SHE’S fighting a rare bone cancer and is undergoing gruelling chemotherapy, yet Amy Fransen wants a home tutor to help her with school work so she can one day realise her dream of becoming a scientist.
On top of that, Amy, who has Asperger’s syndrome, is in a cast that extends from her ribs to her toes after an 11-hour operation to remove a cancerous tumour the size of a tennis ball from her pelvis and bladder.
She is still undergoing aggressive chemotherapy.
Life for the Our Lady of Lourdes Catholic Primary School grade 3 pupil and her mum Brenda changed forever with the child’s shock diagnosis of Ewing’s Sarcoma – a rare cancer of the bone and soft tissue – in August last year.
At first Amy was misdiagnosed as having growing pains and when she began going to the toilet 10 times before bed, her mum was told it was an overactive bladder.
Later doctors discovered it was pressure from the tumour, which had been growing inside her for three years.
On June 15, Amy underwent a marathon surgery at the Royal Children’s Hospital which involved replacing the diseased pelvic bone with a bone from her right leg and then repairing her bladder where the tumour had broken through.
Since the diagnosis Amy has undergone 12 courses of chemotherapy, blood transfusions and last Christmas her long blonde hair began falling out.
Yet despite all her suffering, Amy is keen to continue with her studies – something that her mum is unable to cram into her already busy schedule. Mrs Fransen takes care of Amy around the clock, changing nappies that Amy is forced to wear because she is immobilised by the cast and turning her every two hours.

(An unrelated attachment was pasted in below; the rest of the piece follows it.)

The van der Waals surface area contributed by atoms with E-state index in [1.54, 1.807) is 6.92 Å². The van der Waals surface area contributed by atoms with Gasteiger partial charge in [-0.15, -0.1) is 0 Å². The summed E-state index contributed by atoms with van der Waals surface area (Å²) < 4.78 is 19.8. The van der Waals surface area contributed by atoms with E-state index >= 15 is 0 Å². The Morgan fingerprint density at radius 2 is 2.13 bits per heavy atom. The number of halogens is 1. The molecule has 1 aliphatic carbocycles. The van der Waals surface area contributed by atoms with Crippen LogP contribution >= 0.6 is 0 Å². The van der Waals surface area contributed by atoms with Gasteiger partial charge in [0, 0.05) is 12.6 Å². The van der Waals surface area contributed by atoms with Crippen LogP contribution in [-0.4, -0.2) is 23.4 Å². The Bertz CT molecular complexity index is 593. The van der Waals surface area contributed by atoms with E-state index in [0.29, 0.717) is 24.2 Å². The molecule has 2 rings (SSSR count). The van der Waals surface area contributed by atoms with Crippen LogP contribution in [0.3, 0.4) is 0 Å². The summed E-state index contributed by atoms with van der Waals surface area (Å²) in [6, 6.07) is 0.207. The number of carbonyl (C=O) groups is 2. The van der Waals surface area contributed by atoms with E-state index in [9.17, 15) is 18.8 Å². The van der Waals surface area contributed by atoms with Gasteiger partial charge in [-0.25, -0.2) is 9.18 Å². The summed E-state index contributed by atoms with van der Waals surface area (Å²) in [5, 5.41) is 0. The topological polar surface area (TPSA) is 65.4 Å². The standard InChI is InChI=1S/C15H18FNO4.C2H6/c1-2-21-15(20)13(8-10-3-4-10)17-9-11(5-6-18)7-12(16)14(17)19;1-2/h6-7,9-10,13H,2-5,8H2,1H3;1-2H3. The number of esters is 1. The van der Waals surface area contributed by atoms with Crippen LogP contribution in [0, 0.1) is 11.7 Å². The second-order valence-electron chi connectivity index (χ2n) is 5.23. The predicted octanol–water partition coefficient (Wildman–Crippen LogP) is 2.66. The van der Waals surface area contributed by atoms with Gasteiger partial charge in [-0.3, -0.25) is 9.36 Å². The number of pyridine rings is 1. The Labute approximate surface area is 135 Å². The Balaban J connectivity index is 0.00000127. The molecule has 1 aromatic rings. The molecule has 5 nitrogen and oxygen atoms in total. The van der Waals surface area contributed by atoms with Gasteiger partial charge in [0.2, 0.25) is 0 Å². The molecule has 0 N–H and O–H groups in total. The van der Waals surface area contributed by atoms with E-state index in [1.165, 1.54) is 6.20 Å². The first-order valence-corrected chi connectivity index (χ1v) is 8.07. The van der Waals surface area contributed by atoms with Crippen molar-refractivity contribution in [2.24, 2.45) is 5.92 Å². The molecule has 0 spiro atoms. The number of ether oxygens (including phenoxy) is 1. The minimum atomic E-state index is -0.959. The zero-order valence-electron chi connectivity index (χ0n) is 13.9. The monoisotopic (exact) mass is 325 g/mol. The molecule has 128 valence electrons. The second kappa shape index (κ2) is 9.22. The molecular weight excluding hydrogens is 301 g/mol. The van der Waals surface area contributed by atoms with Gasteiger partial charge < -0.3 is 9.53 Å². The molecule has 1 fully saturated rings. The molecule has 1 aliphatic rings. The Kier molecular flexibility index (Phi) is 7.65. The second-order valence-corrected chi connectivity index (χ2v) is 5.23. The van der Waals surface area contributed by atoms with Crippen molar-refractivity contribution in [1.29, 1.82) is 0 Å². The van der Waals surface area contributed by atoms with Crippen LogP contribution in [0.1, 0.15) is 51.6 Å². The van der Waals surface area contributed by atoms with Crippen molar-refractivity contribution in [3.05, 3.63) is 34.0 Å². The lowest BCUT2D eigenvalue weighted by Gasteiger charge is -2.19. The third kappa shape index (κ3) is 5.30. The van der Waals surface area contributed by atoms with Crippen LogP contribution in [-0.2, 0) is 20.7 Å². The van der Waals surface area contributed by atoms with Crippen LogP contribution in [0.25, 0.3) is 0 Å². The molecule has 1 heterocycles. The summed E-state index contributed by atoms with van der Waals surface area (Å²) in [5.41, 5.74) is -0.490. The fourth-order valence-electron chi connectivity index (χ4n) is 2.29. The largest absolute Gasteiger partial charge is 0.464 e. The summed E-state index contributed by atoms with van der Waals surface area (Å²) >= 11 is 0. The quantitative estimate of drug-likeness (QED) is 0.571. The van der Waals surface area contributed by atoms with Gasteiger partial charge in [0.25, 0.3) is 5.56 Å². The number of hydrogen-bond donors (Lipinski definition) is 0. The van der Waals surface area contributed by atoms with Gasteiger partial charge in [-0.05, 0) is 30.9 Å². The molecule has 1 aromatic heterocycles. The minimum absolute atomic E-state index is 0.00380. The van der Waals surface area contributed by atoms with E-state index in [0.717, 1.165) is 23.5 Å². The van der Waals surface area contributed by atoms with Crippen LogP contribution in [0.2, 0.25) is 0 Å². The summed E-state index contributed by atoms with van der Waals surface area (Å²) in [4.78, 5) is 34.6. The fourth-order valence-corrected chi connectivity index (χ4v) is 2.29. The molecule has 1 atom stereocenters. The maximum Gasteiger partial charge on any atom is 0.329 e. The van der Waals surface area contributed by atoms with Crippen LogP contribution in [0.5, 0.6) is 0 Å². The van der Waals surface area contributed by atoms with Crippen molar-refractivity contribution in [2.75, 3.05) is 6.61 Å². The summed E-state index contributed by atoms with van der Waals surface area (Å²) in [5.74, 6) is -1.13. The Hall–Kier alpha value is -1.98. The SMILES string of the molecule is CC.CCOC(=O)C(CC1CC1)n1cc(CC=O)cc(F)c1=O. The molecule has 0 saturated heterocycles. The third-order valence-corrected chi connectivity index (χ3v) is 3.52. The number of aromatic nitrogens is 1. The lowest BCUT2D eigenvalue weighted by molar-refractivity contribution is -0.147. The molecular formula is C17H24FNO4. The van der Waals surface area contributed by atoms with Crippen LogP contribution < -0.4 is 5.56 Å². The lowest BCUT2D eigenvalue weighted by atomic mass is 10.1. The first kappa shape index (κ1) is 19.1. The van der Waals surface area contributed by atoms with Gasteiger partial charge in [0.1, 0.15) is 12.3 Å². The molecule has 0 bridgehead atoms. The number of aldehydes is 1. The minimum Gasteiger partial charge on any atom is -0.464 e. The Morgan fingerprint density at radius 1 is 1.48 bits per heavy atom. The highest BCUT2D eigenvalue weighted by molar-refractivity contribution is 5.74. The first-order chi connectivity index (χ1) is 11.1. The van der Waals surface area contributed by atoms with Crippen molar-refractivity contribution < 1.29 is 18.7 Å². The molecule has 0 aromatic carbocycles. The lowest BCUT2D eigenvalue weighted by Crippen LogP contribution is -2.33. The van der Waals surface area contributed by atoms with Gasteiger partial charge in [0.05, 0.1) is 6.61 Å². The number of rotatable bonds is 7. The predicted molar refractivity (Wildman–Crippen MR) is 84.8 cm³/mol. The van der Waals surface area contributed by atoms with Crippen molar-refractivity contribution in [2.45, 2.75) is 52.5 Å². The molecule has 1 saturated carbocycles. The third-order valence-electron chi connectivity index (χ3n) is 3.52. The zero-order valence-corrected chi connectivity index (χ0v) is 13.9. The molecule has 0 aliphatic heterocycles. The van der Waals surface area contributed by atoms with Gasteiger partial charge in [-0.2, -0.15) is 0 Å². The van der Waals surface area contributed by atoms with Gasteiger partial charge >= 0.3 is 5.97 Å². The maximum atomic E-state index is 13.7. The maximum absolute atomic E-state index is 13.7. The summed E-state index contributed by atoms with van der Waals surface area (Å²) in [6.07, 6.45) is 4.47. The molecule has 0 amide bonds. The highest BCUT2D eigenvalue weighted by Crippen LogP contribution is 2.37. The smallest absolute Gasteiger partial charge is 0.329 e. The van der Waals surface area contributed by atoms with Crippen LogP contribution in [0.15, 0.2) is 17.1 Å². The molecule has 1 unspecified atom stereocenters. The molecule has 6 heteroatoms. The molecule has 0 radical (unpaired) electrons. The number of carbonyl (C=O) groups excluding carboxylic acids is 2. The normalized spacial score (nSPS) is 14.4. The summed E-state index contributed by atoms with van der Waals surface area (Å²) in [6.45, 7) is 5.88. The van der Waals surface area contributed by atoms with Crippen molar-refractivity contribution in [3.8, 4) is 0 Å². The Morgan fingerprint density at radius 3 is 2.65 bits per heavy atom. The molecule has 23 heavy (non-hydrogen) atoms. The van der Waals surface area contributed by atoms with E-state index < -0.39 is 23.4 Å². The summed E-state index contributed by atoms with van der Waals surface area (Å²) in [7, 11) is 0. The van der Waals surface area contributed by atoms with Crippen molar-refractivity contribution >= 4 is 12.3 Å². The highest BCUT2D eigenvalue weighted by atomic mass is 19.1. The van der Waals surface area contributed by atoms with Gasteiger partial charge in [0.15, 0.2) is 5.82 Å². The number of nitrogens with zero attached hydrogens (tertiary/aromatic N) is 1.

So far the little girl has only managed to attend nine hours at school this year, and Mrs Fransen fears she is already slipping behind in simple tasks, like forgetting how to tie her shoes or do basic calculations.
Now, single mum Mrs Fransen wants to raise funds to get a tutor to teach Amy at home, as well as to buy equipment to cope with her specific medical needs. Her Bayswater primary school held a sausage sizzle to help with costs – but the expenses to pay for a tutor have not yet been covered.
A tutor would also help lessen the child’s isolation.
Mrs Fransen is worried that even a minor infection could wreak devastation.
“When she was first diagnosed they told me her prognosis was 50 to 70 per cent survival, but they haven’t said anything since the surgery,” she said.
In the meantime Mrs Fransen carries on trying to make life as happy as possible for her little girl.
“I promised her that this journey would be together, from the start to the finish.”
Help Amy by donating to:
Amy Anne Isabel Fransen
BSB 033 187
Account # 242 843
Your donation will help pay for a tutor for Amy.